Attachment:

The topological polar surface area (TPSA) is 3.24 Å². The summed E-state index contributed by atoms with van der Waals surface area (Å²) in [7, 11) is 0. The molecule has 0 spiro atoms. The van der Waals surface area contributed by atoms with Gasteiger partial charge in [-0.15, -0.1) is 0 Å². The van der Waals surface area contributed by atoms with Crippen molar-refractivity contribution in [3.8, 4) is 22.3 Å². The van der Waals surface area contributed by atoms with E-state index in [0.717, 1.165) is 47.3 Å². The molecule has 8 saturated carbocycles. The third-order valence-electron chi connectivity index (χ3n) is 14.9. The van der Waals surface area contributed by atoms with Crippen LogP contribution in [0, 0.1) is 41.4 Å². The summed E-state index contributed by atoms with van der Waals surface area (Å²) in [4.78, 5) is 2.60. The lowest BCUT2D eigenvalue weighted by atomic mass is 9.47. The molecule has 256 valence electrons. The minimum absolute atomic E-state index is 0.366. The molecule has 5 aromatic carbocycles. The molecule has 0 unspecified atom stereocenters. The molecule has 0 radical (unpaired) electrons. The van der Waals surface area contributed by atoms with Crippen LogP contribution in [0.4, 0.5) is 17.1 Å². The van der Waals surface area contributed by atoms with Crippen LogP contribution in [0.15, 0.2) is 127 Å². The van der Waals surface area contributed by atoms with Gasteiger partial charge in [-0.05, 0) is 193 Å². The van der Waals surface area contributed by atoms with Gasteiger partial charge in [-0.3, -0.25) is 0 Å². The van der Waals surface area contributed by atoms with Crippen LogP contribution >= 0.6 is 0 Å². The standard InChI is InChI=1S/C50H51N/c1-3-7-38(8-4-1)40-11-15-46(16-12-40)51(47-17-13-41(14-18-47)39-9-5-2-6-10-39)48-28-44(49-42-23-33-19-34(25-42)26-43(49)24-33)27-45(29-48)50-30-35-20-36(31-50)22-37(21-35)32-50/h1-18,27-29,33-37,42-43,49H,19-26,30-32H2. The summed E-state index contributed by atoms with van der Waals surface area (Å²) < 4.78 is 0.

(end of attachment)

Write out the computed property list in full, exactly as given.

The topological polar surface area (TPSA) is 3.24 Å². The summed E-state index contributed by atoms with van der Waals surface area (Å²) in [7, 11) is 0. The molecule has 0 spiro atoms. The van der Waals surface area contributed by atoms with Gasteiger partial charge in [-0.15, -0.1) is 0 Å². The van der Waals surface area contributed by atoms with Crippen molar-refractivity contribution in [3.8, 4) is 22.3 Å². The van der Waals surface area contributed by atoms with E-state index in [0.717, 1.165) is 47.3 Å². The molecule has 8 saturated carbocycles. The third-order valence-electron chi connectivity index (χ3n) is 14.9. The van der Waals surface area contributed by atoms with Crippen LogP contribution in [0, 0.1) is 41.4 Å². The summed E-state index contributed by atoms with van der Waals surface area (Å²) in [4.78, 5) is 2.60. The lowest BCUT2D eigenvalue weighted by atomic mass is 9.47. The molecule has 256 valence electrons. The minimum absolute atomic E-state index is 0.366. The molecule has 5 aromatic carbocycles. The molecule has 0 unspecified atom stereocenters. The molecule has 0 radical (unpaired) electrons. The van der Waals surface area contributed by atoms with Crippen LogP contribution in [0.4, 0.5) is 17.1 Å². The van der Waals surface area contributed by atoms with Crippen LogP contribution in [0.15, 0.2) is 127 Å². The van der Waals surface area contributed by atoms with Gasteiger partial charge in [-0.05, 0) is 193 Å². The van der Waals surface area contributed by atoms with Gasteiger partial charge in [-0.3, -0.25) is 0 Å². The van der Waals surface area contributed by atoms with Crippen LogP contribution >= 0.6 is 0 Å². The standard InChI is InChI=1S/C50H51N/c1-3-7-38(8-4-1)40-11-15-46(16-12-40)51(47-17-13-41(14-18-47)39-9-5-2-6-10-39)48-28-44(49-42-23-33-19-34(25-42)26-43(49)24-33)27-45(29-48)50-30-35-20-36(31-50)22-37(21-35)32-50/h1-18,27-29,33-37,42-43,49H,19-26,30-32H2. The summed E-state index contributed by atoms with van der Waals surface area (Å²) < 4.78 is 0.